So successful was its work that a new agency was created as part of a new Rockefeller philanthropy to expand the work to other countries and to attack other diseases both in the South and abroad. In 1913, Rockefeller established The Rockefeller Foundation (RF) to “promote the well-being of mankind throughout the world”. In keeping with this broad commitment, the Foundation through the years has given important assistance to public health, medical education, increasing food production, scientific advancement, social research, the arts, and other fields all over the world.
The Foundation’s International Health Division expanded the work of the Sanitary Commission worldwide, working against various diseases in fifty-two countries on six continents and twenty-nine islands, bringing international recognition of the need for public health and environmental sanitation. Its early field research on hookworm, malaria, and yellow fever provided the basic techniques to control these diseases and established the pattern of modern public health services.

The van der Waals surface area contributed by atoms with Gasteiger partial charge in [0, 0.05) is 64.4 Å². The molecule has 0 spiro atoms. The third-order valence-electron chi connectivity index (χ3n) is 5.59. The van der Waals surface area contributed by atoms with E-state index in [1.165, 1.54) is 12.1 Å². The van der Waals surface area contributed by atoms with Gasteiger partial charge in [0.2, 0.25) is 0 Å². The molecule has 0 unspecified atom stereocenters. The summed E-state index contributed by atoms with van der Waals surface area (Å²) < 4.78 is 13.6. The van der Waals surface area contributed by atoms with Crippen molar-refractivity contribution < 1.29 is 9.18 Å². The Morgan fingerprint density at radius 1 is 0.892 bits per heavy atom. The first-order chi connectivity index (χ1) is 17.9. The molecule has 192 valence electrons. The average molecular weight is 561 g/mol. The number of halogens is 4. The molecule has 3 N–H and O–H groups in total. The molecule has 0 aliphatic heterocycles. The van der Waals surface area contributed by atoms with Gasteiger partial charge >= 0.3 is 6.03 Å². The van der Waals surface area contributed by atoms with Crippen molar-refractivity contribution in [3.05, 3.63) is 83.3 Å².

Th RF built and endowed the world’s first School of Hygiene and Public Health, at The Johns Hopkins University, and then spent over $25 million in developing public health schools in the U. S. and in twenty-one foreign countries. Its agricultural development program in Mexico led to what has been called the Green Revolution in the advancement of food production around the world; and the RF provided significant funding for the International Rice Research Institute in the Philippines. Thousands of scientists and scholars from all over the world have received RF fellowships and scholarships for advanced study.
The foundation helped to found the Social Science Research Council and has provided significant support for such organizations as the National Bureau of Economic Research, the Brookings Institution, the Council on Foreign Relations, and Russian Institute at Columbia University. In the arts the RF has helped establish or support the Stratford Shakespearean Festival in Ontario, Canada, and the American Shakespeare Festival in Stratford, Connecticut; Arena Stage in Washington, D. C. ; Karamu House in Cleveland; and Lincoln Center for the Performing Arts in New York.